Laurie also asked what happens in situations like the beach, or other times when Aidan is overwhelmed. I said he usually shuts down and is extremely indecisive about what to do to help himself. He can't make a simple choice in those moments, so I make the choice for him. For instance, he was afraid of going to the pool in Florida but he couldn't explain why. He was so adamant that he wanted to stay in the hotel room and not go to the pool, that he got very upset about the whole thing, having a meltdown. I finally just picked him up and carried him out of the room and down the hotel hallway. As he kicked and screamed, I said softly to Aidan that I would take care of him. I told him knew he was worried about something but I would help him. He quieted down and said "Ok." Later, Aidan was able to explain that he hates the feeling of his swimming suit material against his skin because it makes him cold. This is what was causing all that anxiety up in the hotel room.

I told Laurie that I usually make a decision for Aidan in his moments of Overwhelmedness, because I know what he needs and what will happen because of my decision, and then it usually always works out well and Aidan eventually recovers. Laurie asked if I had talked with Aidan about this process- where he gets overwhelmed, I help him by making a choice for him about what needs to be done, and then it all works out. I said no, actually! Duh! Why didn't I think of explaining that to Aidan! I do those things but I've never discussed that with Aidan. That Amazing Laurie. So genius.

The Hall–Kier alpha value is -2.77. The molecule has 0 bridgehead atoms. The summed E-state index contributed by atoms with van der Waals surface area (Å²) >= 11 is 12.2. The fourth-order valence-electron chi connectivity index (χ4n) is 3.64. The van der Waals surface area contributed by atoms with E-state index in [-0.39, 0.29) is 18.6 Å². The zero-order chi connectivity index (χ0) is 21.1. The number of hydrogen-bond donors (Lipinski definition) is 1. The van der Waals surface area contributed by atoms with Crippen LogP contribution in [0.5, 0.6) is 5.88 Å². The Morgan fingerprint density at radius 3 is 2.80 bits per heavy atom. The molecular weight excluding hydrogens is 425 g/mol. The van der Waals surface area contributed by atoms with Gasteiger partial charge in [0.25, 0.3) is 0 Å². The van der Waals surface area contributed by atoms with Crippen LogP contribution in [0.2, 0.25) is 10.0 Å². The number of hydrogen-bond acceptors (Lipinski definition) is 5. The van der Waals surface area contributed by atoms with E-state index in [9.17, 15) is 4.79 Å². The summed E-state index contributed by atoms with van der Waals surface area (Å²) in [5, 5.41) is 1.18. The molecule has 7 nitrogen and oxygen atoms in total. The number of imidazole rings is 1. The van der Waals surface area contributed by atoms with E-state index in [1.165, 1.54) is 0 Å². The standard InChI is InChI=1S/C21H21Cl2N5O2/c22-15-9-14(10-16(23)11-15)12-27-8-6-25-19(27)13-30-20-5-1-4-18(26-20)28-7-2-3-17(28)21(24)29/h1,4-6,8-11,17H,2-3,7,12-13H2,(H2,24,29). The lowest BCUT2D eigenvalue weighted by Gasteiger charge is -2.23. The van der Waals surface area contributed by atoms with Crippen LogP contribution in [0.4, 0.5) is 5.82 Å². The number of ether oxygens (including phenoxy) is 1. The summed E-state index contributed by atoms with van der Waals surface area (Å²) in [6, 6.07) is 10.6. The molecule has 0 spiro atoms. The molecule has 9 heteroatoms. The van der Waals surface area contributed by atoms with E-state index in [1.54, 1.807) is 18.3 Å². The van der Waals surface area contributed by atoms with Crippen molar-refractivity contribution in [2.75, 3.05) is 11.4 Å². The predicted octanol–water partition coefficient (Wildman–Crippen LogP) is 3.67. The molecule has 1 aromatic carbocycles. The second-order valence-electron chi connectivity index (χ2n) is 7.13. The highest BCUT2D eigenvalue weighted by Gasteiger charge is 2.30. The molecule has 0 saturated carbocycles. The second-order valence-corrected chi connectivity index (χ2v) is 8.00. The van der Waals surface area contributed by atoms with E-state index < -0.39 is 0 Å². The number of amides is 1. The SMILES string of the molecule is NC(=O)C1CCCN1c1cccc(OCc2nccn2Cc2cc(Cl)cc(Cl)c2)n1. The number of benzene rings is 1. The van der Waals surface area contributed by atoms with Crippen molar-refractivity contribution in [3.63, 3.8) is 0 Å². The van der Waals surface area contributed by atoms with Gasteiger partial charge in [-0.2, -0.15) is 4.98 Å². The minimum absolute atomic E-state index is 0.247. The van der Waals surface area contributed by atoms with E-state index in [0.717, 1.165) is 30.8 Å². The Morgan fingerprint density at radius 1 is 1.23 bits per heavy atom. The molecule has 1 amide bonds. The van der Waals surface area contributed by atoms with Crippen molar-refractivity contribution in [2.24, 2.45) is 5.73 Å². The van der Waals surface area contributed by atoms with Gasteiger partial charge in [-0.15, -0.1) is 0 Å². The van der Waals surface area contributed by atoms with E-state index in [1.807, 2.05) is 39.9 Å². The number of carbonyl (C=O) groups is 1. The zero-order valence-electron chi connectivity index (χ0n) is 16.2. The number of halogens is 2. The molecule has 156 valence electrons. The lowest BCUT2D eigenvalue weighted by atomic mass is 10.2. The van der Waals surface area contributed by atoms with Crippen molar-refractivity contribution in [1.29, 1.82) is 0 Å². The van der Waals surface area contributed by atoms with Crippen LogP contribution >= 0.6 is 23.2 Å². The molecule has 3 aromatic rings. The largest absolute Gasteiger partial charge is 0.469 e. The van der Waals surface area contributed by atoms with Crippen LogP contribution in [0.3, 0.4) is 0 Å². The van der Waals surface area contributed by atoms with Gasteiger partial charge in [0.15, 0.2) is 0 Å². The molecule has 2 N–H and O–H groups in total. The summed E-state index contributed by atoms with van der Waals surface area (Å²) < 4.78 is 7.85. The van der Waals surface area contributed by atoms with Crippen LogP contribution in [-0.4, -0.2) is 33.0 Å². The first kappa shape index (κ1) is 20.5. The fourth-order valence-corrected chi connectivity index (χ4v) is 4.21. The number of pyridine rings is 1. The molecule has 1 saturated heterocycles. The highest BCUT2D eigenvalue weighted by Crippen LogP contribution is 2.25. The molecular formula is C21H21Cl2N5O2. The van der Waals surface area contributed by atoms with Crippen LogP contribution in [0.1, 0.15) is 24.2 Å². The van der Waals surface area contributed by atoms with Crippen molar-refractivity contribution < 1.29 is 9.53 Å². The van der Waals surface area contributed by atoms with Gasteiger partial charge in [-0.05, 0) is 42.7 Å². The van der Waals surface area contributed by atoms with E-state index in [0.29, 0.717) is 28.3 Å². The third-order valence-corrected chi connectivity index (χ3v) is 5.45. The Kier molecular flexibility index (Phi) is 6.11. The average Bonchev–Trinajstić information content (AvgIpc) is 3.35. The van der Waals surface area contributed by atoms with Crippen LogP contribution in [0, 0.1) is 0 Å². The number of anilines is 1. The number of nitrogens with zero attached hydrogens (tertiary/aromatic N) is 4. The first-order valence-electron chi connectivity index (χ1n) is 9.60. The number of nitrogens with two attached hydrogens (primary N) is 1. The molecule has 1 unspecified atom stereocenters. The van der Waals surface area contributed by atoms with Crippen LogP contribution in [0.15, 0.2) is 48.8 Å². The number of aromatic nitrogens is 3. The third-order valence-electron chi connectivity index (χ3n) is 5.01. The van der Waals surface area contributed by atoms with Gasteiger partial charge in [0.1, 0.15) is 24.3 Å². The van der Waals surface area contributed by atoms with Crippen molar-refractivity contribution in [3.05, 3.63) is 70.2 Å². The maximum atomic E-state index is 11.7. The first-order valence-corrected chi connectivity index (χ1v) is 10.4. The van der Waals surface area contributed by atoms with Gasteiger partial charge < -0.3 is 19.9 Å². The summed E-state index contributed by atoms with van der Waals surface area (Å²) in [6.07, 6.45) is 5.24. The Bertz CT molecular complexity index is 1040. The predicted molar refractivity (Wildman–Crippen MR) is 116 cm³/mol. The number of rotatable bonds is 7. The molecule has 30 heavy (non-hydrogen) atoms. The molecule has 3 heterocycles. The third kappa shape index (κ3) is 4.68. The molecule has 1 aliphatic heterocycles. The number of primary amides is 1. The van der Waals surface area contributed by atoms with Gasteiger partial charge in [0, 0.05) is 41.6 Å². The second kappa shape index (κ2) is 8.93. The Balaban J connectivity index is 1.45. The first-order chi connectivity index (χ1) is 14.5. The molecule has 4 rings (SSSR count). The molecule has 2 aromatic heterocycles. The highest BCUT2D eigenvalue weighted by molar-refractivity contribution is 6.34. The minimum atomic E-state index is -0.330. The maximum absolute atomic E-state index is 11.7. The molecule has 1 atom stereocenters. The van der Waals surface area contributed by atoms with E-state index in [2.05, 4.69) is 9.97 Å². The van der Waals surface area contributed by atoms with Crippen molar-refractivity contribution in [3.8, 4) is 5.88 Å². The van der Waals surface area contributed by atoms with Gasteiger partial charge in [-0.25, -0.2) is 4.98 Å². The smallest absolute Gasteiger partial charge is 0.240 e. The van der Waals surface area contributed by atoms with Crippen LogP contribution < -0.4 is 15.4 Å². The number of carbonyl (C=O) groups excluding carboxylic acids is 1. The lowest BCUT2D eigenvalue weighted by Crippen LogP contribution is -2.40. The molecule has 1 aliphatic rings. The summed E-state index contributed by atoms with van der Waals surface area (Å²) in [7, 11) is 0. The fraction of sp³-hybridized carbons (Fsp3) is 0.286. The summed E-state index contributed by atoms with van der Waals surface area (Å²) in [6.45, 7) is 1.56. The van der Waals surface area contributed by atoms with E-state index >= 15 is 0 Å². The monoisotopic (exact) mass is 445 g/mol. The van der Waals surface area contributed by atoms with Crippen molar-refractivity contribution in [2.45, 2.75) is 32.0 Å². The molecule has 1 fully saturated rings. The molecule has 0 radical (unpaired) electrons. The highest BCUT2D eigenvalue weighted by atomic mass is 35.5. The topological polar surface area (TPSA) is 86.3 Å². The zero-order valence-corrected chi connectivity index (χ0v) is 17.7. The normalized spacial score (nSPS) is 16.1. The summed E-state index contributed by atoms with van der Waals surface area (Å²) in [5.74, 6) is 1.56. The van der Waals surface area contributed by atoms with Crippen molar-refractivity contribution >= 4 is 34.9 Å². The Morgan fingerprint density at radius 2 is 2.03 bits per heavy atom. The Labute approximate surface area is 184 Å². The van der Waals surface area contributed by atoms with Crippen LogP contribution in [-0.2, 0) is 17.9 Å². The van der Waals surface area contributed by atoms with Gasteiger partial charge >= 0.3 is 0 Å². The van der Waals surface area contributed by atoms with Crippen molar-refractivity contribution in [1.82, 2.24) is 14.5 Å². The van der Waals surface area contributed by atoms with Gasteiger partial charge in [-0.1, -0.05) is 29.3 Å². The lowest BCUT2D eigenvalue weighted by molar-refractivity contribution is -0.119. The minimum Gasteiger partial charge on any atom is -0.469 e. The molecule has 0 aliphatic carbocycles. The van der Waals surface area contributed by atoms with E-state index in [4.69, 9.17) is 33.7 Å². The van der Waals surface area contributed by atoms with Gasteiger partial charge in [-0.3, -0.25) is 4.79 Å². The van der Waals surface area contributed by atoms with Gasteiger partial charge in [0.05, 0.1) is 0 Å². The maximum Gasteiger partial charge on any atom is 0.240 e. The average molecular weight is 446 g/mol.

So as Aidan lay on his back on the waiting room floor of The Therapy Tree that afternoon, happy and spent from his OT session, The Amazing Laurie and I explained to Aidan how when he is totally overwhelmed, Mama is going to help him by making a decision for him. If he knows he is struggling, he can ask me for help. Or if I see him struggling, I will know I should help him. Because Mama knows in her heart what Aidan needs to feel better. We gave him concrete examples of situations where this has happened so that he would really understand. A smile lit up his sweet little face and there was a hint of relief in his eyes. Now he knows for sure, in Aidan Terms, that Mama is here to take care of him and knows how to help him even when he doesn't know how to help himself.
We'll have to keep brainstorming about how to handle a beach. Socks- out. Flip flops- out. Bare feet- out. Piggy back rides- out. We'll find something that works eventually. Sometimes it just takes some time to try things and see if they work or not. I just figure the more situations Aidan is put in like the beach, where he has to problem solve in order to cope, the better prepared he will be as life goes on. Every challenging situation gives him practice for the next challenge he faces. He's a feisty little guy, and that spunk will serve him well as he marches through new challenges every day.